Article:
I hear you.
By January 2nd, I made lists of things that I would like to change. And, that’s fine. Wanting something to be better is a healthy response, also called a Holy Discontent.
God created us for more. This truth is set deep in the heart. Made for Eden with feet set in the earth, we live struggling in the tension. Keep this in mind when processing what you want and how to attain it.
So, what do you want? Really. Turn your phone off, get in a closet if you have to and ask yourself: What do I want? What needs to be different?
Maybe one thing comes up, but if you’re like me, there could be 20 different things that you would like to change. Write them all down. Get it out of your head and down on paper. You will breathe easier. Brain space is vital for achieving the rest.
Got your list? Sweet. Now, consider the following:
- What’s the priority? For example, I have a goal to finish our bear claw bathtub. After a good night of sleep, I decided that a different unfinished project is a higher priority. More unfinished projects weigh down the heart, even though starting a new one feels like a new beginning.
- What would be Awesome? These can be small or large tasks that would just feel great, regardless of priority.
- What is Free? These items are anything from purging a closet to finishing a project that’s close to completion.
After categorizing your items, write down your top 3. Make sure that they are:
- Well Defined: Be very specific with what you want to do. “Lose weight” or “Update the house” is not definable. “Losing 10 lbs” or “Fixing the broken hinge on the back fence” is.
- Achievable: If the goal is sizeable (or just flat-out overwhelming), break it down into tiny pieces. “Going to the Gym twice a week” could be split into “Ask five friends what gym they prefer” and “Talk to HR to check if my company supports gym membership”.
- In Season: Not to make goals sound like fruit or anything, but consider if something is right for the season you are in. I tend to overload myself with tasks. I work to keep my goals at a minimum. This helps me achieve more while stressing less.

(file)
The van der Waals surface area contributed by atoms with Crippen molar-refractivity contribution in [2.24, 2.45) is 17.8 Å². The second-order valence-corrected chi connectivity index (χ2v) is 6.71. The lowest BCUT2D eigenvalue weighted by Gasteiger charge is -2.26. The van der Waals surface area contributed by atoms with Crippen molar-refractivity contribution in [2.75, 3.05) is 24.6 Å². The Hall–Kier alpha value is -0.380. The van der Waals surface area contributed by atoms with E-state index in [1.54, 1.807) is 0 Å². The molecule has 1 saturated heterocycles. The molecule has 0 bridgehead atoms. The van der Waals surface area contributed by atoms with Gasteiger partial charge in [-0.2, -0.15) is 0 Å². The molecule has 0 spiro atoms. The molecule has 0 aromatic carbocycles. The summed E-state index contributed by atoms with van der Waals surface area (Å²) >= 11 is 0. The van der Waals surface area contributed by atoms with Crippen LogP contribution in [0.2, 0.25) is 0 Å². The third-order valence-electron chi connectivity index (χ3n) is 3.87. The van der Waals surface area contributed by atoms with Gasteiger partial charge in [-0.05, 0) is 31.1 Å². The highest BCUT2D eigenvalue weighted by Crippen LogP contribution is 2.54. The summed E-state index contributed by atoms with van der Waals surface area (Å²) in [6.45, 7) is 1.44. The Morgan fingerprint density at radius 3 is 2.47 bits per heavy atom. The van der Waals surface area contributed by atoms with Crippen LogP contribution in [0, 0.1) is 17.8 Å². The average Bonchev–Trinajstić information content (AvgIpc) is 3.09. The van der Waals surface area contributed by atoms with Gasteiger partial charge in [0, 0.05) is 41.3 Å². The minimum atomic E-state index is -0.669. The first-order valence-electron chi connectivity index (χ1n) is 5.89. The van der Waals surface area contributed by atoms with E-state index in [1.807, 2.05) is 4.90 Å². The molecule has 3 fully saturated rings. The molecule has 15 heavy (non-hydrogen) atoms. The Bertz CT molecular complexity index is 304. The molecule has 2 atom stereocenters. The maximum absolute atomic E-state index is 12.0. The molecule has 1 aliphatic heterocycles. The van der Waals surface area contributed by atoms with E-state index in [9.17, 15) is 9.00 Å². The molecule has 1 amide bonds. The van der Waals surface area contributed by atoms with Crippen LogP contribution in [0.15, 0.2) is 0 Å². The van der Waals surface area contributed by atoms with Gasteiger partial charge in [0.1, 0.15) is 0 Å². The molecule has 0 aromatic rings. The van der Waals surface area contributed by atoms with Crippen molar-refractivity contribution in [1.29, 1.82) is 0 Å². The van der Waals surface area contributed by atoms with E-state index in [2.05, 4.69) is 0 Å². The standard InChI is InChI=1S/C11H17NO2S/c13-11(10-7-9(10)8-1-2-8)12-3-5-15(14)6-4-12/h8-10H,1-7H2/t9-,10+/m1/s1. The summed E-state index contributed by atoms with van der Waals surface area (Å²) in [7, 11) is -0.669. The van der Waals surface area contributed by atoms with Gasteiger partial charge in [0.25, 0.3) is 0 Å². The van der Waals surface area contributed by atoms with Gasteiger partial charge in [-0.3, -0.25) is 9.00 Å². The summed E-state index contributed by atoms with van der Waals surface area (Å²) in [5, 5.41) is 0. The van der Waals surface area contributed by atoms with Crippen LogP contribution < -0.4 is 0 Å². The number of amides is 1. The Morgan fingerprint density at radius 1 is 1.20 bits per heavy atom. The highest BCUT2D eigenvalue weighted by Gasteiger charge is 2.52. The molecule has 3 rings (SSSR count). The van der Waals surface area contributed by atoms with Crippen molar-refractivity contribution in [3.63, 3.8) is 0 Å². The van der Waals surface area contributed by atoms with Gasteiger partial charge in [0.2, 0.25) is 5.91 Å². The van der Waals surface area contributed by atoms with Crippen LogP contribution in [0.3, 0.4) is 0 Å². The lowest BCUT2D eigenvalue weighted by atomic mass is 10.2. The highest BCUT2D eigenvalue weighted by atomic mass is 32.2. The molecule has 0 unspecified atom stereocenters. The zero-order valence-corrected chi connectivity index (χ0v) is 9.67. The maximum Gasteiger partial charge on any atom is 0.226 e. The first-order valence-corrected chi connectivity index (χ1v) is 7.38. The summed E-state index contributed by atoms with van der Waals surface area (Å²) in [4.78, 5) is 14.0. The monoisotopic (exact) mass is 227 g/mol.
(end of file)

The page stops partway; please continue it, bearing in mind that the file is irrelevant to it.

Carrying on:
Consider using a kanban board to map out your tasks. The kitchen mirror in our house is our family goal board. It’s cool to see what the kids have wanted to accomplish and how they’ve done it. And, it’s helpful for me to have my goals split up and laid out in such a visual manner. I can see exactly what I’m doing now as well as what’s coming up in the future.
Now go announce your goals to the world!
Actually, hold off on that.
While everyone around you is declaring their goal, consider keeping yours to yourself. This Ted Talk changed my viewpoint of goal proclamation altogether.
So, yeah. Keep your goal quiet, nurture it in the dark, instead of keeping it in the glare of self satisfaction and other people’s praise or criticism.
One thing I do recommend is to find people who have been where you are and have achieved what you’ve set out to do. Many times, this will require making new connections. Find a meetup that involves the subject you want to learn about or create one to attract people with the same interests.
Ask a friend who might know someone in the field you are interested in. Create a network of people who will help you along the way.
With your new connections, ask questions that will guide your direction. Their insights will prove invaluable on your journey. Hear what they’ve learned, what roadblocks they ran into, frustrations, and excitements that you may not be aware of now. They will celebrate your achievements since they know how hard the road can be.
Finally, celebrate all of it: the success, the failures, and the frustrations.
The highlights and low points are apart of the journey. Showing up is half the battle. The rest is trusting the process.
You can do this!
I’d love to hear how it goes.